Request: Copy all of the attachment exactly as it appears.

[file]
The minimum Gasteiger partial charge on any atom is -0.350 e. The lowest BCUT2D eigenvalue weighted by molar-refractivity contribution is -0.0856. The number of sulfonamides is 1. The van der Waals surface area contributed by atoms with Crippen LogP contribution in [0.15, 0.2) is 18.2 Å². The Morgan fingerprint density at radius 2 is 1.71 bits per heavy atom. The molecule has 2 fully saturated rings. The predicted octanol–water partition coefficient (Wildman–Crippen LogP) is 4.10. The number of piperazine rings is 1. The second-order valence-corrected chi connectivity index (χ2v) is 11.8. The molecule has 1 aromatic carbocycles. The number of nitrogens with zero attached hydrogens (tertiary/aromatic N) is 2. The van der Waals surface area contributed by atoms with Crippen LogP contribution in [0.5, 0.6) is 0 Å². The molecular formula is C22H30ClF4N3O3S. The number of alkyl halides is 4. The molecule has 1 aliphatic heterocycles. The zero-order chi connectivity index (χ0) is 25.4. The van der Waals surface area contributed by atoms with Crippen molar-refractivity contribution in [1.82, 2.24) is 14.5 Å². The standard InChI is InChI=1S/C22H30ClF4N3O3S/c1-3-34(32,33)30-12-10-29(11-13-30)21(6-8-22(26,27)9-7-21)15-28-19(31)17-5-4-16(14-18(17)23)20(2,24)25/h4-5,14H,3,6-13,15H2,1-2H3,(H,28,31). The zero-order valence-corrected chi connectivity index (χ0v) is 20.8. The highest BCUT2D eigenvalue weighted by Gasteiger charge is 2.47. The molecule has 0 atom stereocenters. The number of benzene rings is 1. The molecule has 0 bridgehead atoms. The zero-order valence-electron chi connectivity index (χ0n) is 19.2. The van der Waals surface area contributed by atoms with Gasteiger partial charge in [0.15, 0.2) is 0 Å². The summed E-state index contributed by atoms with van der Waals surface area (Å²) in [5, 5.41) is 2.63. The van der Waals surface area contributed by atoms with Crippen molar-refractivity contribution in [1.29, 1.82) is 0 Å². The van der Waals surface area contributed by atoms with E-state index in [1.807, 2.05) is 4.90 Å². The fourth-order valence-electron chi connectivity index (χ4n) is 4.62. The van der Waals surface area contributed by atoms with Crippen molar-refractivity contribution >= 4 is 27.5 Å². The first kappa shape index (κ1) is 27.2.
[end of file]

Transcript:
The minimum Gasteiger partial charge on any atom is -0.350 e. The lowest BCUT2D eigenvalue weighted by molar-refractivity contribution is -0.0856. The number of sulfonamides is 1. The van der Waals surface area contributed by atoms with Crippen LogP contribution in [0.15, 0.2) is 18.2 Å². The Morgan fingerprint density at radius 2 is 1.71 bits per heavy atom. The molecule has 2 fully saturated rings. The predicted octanol–water partition coefficient (Wildman–Crippen LogP) is 4.10. The number of piperazine rings is 1. The second-order valence-corrected chi connectivity index (χ2v) is 11.8. The molecule has 1 aromatic carbocycles. The number of nitrogens with zero attached hydrogens (tertiary/aromatic N) is 2. The van der Waals surface area contributed by atoms with Crippen LogP contribution in [0.5, 0.6) is 0 Å². The molecular formula is C22H30ClF4N3O3S. The number of alkyl halides is 4. The molecule has 1 aliphatic heterocycles. The zero-order chi connectivity index (χ0) is 25.4. The van der Waals surface area contributed by atoms with Crippen molar-refractivity contribution in [1.82, 2.24) is 14.5 Å². The standard InChI is InChI=1S/C22H30ClF4N3O3S/c1-3-34(32,33)30-12-10-29(11-13-30)21(6-8-22(26,27)9-7-21)15-28-19(31)17-5-4-16(14-18(17)23)20(2,24)25/h4-5,14H,3,6-13,15H2,1-2H3,(H,28,31). The zero-order valence-corrected chi connectivity index (χ0v) is 20.8. The highest BCUT2D eigenvalue weighted by Gasteiger charge is 2.47. The molecule has 0 atom stereocenters. The number of benzene rings is 1. The molecule has 0 bridgehead atoms. The zero-order valence-electron chi connectivity index (χ0n) is 19.2. The van der Waals surface area contributed by atoms with Gasteiger partial charge in [0.15, 0.2) is 0 Å². The summed E-state index contributed by atoms with van der Waals surface area (Å²) in [5, 5.41) is 2.63. The van der Waals surface area contributed by atoms with Crippen molar-refractivity contribution in [1.29, 1.82) is 0 Å². The van der Waals surface area contributed by atoms with E-state index in [1.807, 2.05) is 4.90 Å². The fourth-order valence-electron chi connectivity index (χ4n) is 4.62. The van der Waals surface area contributed by atoms with Crippen molar-refractivity contribution >= 4 is 27.5 Å². The first kappa shape index (κ1) is 27.2.